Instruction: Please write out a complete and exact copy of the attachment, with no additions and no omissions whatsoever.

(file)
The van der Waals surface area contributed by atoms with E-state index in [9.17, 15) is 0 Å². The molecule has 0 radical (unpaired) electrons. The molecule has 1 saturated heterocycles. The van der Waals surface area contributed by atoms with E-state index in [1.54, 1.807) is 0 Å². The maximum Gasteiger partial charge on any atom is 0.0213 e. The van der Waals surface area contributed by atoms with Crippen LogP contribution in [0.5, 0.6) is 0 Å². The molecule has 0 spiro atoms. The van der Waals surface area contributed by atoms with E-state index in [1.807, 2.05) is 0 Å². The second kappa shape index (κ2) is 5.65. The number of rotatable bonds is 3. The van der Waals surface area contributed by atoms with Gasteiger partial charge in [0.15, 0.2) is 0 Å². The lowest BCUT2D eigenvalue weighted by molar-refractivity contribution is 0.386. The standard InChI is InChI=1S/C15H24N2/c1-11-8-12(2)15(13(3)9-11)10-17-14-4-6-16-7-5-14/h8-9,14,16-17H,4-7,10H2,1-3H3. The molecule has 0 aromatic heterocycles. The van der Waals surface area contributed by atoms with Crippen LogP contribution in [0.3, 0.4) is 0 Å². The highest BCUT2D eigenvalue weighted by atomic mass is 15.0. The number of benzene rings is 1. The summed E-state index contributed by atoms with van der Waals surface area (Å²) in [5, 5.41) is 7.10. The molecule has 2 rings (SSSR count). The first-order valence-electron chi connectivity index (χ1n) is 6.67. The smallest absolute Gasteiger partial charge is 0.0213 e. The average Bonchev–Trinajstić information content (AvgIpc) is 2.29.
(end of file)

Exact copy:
The van der Waals surface area contributed by atoms with E-state index in [9.17, 15) is 0 Å². The molecule has 0 radical (unpaired) electrons. The molecule has 1 saturated heterocycles. The van der Waals surface area contributed by atoms with E-state index in [1.54, 1.807) is 0 Å². The maximum Gasteiger partial charge on any atom is 0.0213 e. The van der Waals surface area contributed by atoms with Crippen LogP contribution in [0.5, 0.6) is 0 Å². The molecule has 0 spiro atoms. The van der Waals surface area contributed by atoms with E-state index in [1.807, 2.05) is 0 Å². The second kappa shape index (κ2) is 5.65. The number of rotatable bonds is 3. The van der Waals surface area contributed by atoms with Gasteiger partial charge in [0.15, 0.2) is 0 Å². The lowest BCUT2D eigenvalue weighted by molar-refractivity contribution is 0.386. The standard InChI is InChI=1S/C15H24N2/c1-11-8-12(2)15(13(3)9-11)10-17-14-4-6-16-7-5-14/h8-9,14,16-17H,4-7,10H2,1-3H3. The molecule has 0 aromatic heterocycles. The van der Waals surface area contributed by atoms with Crippen LogP contribution in [0.3, 0.4) is 0 Å². The highest BCUT2D eigenvalue weighted by atomic mass is 15.0. The number of benzene rings is 1. The summed E-state index contributed by atoms with van der Waals surface area (Å²) in [5, 5.41) is 7.10. The molecule has 2 rings (SSSR count). The first-order valence-electron chi connectivity index (χ1n) is 6.67. The smallest absolute Gasteiger partial charge is 0.0213 e. The average Bonchev–Trinajstić information content (AvgIpc) is 2.29.